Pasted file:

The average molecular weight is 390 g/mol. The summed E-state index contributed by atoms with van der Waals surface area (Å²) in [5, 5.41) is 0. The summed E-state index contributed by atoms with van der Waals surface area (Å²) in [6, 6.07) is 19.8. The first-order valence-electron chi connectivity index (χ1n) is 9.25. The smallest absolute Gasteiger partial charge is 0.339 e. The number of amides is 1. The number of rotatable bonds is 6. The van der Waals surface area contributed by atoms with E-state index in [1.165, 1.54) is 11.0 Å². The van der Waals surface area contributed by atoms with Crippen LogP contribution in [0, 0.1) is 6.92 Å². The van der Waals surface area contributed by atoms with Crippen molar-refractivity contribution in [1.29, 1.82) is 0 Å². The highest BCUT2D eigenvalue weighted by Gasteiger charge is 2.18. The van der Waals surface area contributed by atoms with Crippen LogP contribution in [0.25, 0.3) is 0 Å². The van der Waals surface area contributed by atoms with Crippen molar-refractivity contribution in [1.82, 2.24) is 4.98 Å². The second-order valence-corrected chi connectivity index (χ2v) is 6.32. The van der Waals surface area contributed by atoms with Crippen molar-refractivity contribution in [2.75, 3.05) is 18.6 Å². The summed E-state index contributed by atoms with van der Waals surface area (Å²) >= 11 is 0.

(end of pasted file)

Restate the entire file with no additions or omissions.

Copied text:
The average molecular weight is 390 g/mol. The summed E-state index contributed by atoms with van der Waals surface area (Å²) in [5, 5.41) is 0. The summed E-state index contributed by atoms with van der Waals surface area (Å²) in [6, 6.07) is 19.8. The first-order valence-electron chi connectivity index (χ1n) is 9.25. The smallest absolute Gasteiger partial charge is 0.339 e. The number of amides is 1. The number of rotatable bonds is 6. The van der Waals surface area contributed by atoms with E-state index in [1.165, 1.54) is 11.0 Å². The van der Waals surface area contributed by atoms with Crippen LogP contribution in [0, 0.1) is 6.92 Å². The van der Waals surface area contributed by atoms with Crippen molar-refractivity contribution in [1.29, 1.82) is 0 Å². The highest BCUT2D eigenvalue weighted by Gasteiger charge is 2.18. The van der Waals surface area contributed by atoms with Crippen LogP contribution in [0.25, 0.3) is 0 Å². The van der Waals surface area contributed by atoms with Crippen molar-refractivity contribution in [1.82, 2.24) is 4.98 Å². The second-order valence-corrected chi connectivity index (χ2v) is 6.32. The van der Waals surface area contributed by atoms with Crippen molar-refractivity contribution in [2.75, 3.05) is 18.6 Å². The summed E-state index contributed by atoms with van der Waals surface area (Å²) >= 11 is 0.